Another fiery fall in Southern California
Coming over the Grapevine, we began catching whiffs of what is known in the hills and canyons of L.A. as the perfume of autumn. As we descended into the Valley, the smell became stronger, leaving no doubt of its source: Southern California was on fire again.
The only evidence of this we could actually see was a dark cloud of smoke hovering like a distant shadow over the mountains to the southeast. It seemed to hang motionless in a sky scrubbed to an otherwise flawless blue by the abrasive Santa Anas, winds that have come to characterize the season.
To be sure, not all of the brush fires that have burned homes and dreams have been ignited in the fall. But through what always seems a brief spring and barely perceptible winter, the already dry chaparral grows annually drier, creating conditions ideal for God, accidents and arsonists to set the hills ablaze.
We were in Sacramento visiting a daughter when reports of the fires in Santa Barbara, Los Angeles and Orange counties began to dominate the news.
Disaster had once more reached across the distance to our out-of-town location, forcing us to rush home if we could or to stay up nights wondering if our family and pets were safe and our house intact.
Brush fires have occasionally broken out near our home in the Santa Monica Mountains when we’ve been vacationing abroad, and the feeling of helplessness is overwhelming.
There is little we can do but follow the news when we’re thousands of miles away, and even then, stations in other countries are far less concerned with what’s happening in L.A. than what’s happening in armed confrontations in the Middle East that could set the whole world burning.
In Sacramento, we were close enough to make a mad dash on I-5 and in about five hours reach our canyon home, where, if necessary, we could join in by making a feeble roof-top stand with a garden hose aimed at flames high enough to set the sky on fire.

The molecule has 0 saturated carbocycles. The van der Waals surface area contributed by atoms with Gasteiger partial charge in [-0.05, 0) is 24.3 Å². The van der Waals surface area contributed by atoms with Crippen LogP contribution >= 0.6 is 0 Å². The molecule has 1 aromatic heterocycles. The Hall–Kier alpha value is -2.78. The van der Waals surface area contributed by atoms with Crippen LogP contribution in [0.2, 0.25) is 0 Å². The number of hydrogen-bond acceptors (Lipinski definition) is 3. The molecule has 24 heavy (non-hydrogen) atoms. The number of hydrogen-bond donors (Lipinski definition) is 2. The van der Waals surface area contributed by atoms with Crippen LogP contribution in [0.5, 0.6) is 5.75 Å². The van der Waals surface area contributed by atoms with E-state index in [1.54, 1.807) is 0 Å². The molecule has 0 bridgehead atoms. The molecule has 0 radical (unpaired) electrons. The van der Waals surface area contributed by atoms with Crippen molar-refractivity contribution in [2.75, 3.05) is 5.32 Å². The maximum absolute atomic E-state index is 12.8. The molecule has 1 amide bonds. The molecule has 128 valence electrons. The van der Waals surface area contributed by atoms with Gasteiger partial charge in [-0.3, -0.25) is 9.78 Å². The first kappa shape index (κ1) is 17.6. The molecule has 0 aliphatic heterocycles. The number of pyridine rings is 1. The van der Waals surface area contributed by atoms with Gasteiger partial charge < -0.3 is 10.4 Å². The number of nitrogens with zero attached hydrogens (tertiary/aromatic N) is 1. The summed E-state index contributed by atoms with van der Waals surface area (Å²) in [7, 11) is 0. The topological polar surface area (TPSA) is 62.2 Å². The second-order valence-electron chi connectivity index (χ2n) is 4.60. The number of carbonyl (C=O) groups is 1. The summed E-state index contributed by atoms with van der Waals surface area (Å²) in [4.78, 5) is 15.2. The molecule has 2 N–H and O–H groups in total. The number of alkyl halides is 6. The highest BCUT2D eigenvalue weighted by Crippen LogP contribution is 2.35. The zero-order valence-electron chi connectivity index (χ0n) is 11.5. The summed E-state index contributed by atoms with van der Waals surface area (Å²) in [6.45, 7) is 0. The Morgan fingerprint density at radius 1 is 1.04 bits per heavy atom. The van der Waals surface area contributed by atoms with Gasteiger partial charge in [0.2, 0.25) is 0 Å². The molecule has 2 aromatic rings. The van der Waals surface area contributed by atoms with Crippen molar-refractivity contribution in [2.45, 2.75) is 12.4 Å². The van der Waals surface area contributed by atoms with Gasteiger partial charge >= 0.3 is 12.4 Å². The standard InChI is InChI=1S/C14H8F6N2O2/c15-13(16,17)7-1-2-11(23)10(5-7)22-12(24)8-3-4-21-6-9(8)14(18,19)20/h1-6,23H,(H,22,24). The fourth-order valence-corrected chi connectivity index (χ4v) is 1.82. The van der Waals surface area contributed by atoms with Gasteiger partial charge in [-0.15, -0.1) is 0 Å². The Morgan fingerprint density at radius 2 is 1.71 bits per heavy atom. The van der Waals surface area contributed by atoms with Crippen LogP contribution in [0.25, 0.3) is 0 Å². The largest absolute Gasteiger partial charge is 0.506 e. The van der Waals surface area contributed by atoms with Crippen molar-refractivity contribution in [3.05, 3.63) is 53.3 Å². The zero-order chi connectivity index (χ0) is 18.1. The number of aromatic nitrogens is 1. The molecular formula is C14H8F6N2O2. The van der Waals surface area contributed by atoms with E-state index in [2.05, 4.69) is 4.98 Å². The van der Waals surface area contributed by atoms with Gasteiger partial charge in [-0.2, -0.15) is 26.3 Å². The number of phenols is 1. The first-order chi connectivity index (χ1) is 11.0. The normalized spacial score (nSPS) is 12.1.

As we drove through the Valley, the aroma of acrid smoke became stronger and the dark shadow in the distance was spreading along the tops of the mountains, energized by a brief resurgence of the Santa Anas.
The winds had abated by the time we reached Topanga Canyon. But by then, they had almost completed their part in the devastation visited so many times before on rainless Southern California.
The scenes are familiar: Fire racing through grass and trees toward clusters of houses; homeowners grabbing pets and pictures, important papers and artifacts; parents herding children into cars and vans and running before the flames; firefighters standing tall against an outrageous enemy; planes and helicopters dropping tons of water and chemicals in a continuation of attacks not unlike an air brigade supporting an infantry assault.
If you’re actually a part of the calamity on the ground, it feels as though you’re in a parallel universe, a planet of fear so intense that it becomes surreal. The roar of fire and aircraft, of sirens and of amplified warnings to evacuate blend into a cacophony beyond imagination. You’re convinced that this must be what hell is like.
Viewed from afar as a spectator or through televised news reports, brush fires that sweep through neighborhoods can assume the remoteness of a disaster movie that re-creates chaos with special effects, rehearsed screams, offstage sirens and the constant drum-like thrump-thrump-thrumping of helicopters.
We arrived home to find our small corner of L.A. intact. It is always a defining moment to settle in, to be greeted by the small animals that depend on us, to see the photographs, the artwork and the souvenirs of many journeys that fill our rooms. We touched them to reassure ourselves that this is real, that they exist. The sense of relief endured through the night.
We stayed up late watching televised scenes from school gymnasiums where evacuees gathered. Their sadness is palpable, reaching beyond the TV screen, drawing us in. If there’s a feeling of satisfaction that we aren’t among the victims, there is also a feeling of oneness that tells us we are.
In the sense that we are all family, when one hurts, we all hurt; when one loses, we all lose. We stand with them by the charred remains of their homes; we pick through the cold ashes with them in the search for a picture or a locket.
And though temperatures have dropped, the humidity is up and the Santa Anas are gone, images of hell remain. For them and for us.